Senators Give Some Ground in Rent-Control Fight
By JAMES DAOALBANY, N.Y. -- After a week of public-relations miscues and falling poll numbers for Gov. George Pataki, Senate Republicans on Wednesday gave ground on several crucial elements in the rent-control battle, potentially giving the Republican governor greater latitude to negotiate a compromise with Democrats who want the rent laws extended.
New York Times, June 12, 1997
With just four days to go before the laws are scheduled to expire, the state Senate majority leader, Joseph Bruno, unveiled a bill Wednesday that is almost identical with a plan offered by Pataki several weeks ago.
In accepting the governor's more moderate proposal Wednesday, Bruno, who began this year's rent fight with a call to end most rent protections in two years, significantly softened his stance on two major issues: deregulating apartments for wealthy tenants and allowing unmarried domestic partners to inherit regulated apartments.
Though a wide gap still separates Democrats, who want the rent laws kept intact, from Republicans, who have called for gradually ending them, Bruno's actions Wednesday were viewed by tenant advocates and legislators in both parties as an important first step to resolving the protracted struggle.
Pataki is considered less rigid on the rent issue than Bruno, so each step that the Republican majority leader takes away from the fray increases the possibility of a deal, the legislators say.
"It will be the governor negotiating with Shelly from now on," said one Republican senator, speaking on condition of anonymity and referring to the Assembly speaker, Sheldon Silver, Albany's leading Democrat.
But Bruno denied that he was stepping aside to let Pataki dictate the final talks, saying he was simply trying to show that he was open to compromise. And he called on Silver, who has stayed firm in his opposition to weakening the laws, to do the same.
"I have tried to create an atmosphere of flexibility, responsiveness, responsibility," Bruno said. "And I have moved from what I would prefer, a total deregulation in two years of a system that has not worked for years."
Tenant leaders contended that Pataki and Bruno have always shared very similar plans. But they also said Bruno's announcement Wednesday showed that Pataki has the power to bring the Senate along with him if he is able to broker a compromise with the Democrats.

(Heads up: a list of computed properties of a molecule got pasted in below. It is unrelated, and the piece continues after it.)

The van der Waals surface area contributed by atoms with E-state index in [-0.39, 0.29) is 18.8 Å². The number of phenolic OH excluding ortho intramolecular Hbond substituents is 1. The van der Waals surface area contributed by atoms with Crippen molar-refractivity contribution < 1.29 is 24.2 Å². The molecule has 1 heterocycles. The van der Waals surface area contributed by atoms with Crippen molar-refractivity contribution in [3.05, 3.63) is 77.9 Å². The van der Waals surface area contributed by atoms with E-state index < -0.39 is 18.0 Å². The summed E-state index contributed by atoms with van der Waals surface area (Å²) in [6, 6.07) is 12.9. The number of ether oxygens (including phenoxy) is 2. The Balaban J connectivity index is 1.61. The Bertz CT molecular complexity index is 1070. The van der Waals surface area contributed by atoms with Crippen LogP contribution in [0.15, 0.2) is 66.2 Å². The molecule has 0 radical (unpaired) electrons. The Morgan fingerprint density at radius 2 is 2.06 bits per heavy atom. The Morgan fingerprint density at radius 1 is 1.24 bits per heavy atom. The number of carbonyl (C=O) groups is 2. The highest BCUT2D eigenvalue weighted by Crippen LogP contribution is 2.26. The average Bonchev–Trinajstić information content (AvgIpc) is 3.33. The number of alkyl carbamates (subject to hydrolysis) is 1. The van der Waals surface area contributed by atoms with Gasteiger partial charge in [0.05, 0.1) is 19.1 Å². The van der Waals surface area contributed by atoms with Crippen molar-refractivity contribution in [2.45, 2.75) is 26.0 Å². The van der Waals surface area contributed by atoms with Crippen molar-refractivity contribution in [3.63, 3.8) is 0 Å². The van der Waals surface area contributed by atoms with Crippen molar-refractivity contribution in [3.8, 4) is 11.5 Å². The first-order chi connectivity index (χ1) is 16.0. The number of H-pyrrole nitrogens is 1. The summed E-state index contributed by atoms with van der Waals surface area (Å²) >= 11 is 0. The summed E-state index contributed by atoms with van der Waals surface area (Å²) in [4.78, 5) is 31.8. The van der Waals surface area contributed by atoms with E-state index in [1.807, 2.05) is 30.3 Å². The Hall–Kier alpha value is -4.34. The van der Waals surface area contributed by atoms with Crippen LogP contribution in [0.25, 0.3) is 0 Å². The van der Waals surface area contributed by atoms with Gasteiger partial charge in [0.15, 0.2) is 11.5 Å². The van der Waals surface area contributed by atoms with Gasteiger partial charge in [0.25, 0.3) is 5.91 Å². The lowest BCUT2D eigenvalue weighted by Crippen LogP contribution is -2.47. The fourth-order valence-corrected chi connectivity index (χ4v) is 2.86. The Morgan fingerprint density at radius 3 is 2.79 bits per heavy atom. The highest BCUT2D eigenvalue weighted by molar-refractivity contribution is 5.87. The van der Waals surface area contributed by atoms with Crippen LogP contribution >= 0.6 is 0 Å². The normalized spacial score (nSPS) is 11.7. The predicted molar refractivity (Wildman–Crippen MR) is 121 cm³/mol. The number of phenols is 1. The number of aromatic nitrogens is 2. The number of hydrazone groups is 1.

"Any questions about whether the governor can deliver the Senate have been resolved," said Billy Easton, executive director of the New York State Tenants and Neighbors Coalition. "It's quite clear that if Pataki changes his plan, the Senate will come along with him."
No further talks on the issue are to take place until Friday morning, as Silver observes the Jewish holiday of Shabuoth.
The results of a New York Times poll showed Wednesday that the governor's approval rating had dropped by 10 percentage points over three months in New York City -- a time in which the rent debate has been the biggest political issue.
On Wednesday, Bruno declined to say when he would ask the Senate to pass his new bill, a reflection of his concern about pressuring Republicans from the city to vote with him. At present, four Republican senators do not want to vote for the bill, leaving Bruno with the bare minimum of 31 votes that he needs to pass the measure, which faces a certain death in the Assembly.
The centerpiece of Bruno's bill is the policy known as vacancy decontrol, which would lift rent ceilings on apartments as they become vacant. Democrats are adamantly opposed to that policy, which would eventually lead to the end of the rent-regulation system as tenants die or move on, but Pataki supports it.
In two major ways the new bill marks important shifts by Bruno. It calls for ending rent protections for tenants who earn an average of $175,000 a year over two years -- previously Bruno had called for an income ceiling of $125,000.
Pataki has also called for an income threshold of $175,000 for the policy known as luxury decontrol. Under current law, apartments are deregulated for tenants earning more than $250,000 for two consecutive years.
And Bruno's bill would allow unmarried homosexual or heterosexual domestic partners to remain in regulated apartments after a tenant moves out or dies, provided they had been living there for two years. Previously Bruno had said he wanted to grant such succession rights only to immediate family members.
Pataki's plan would grant succession rights to domestic partners as well as a more extended range of family members than Bruno's plan. The two Republicans' plans differ in another way: Bruno's would allow succession for only one generation while Pataki's would not limit the number of times a regulated apartment could be passed on.
With rent negotiations put on hold until Friday, landlord groups plan to begin running a new set of television commercials in New York City on Thursday that are intended to build support for Pataki's plan and pressure Silver to compromise.
"Sadly, Assembly Democratic Speaker Sheldon Silver is playing politics with rent control," the narrator says. "Tell Sheldon Silver: 'Don't let rent control expire."'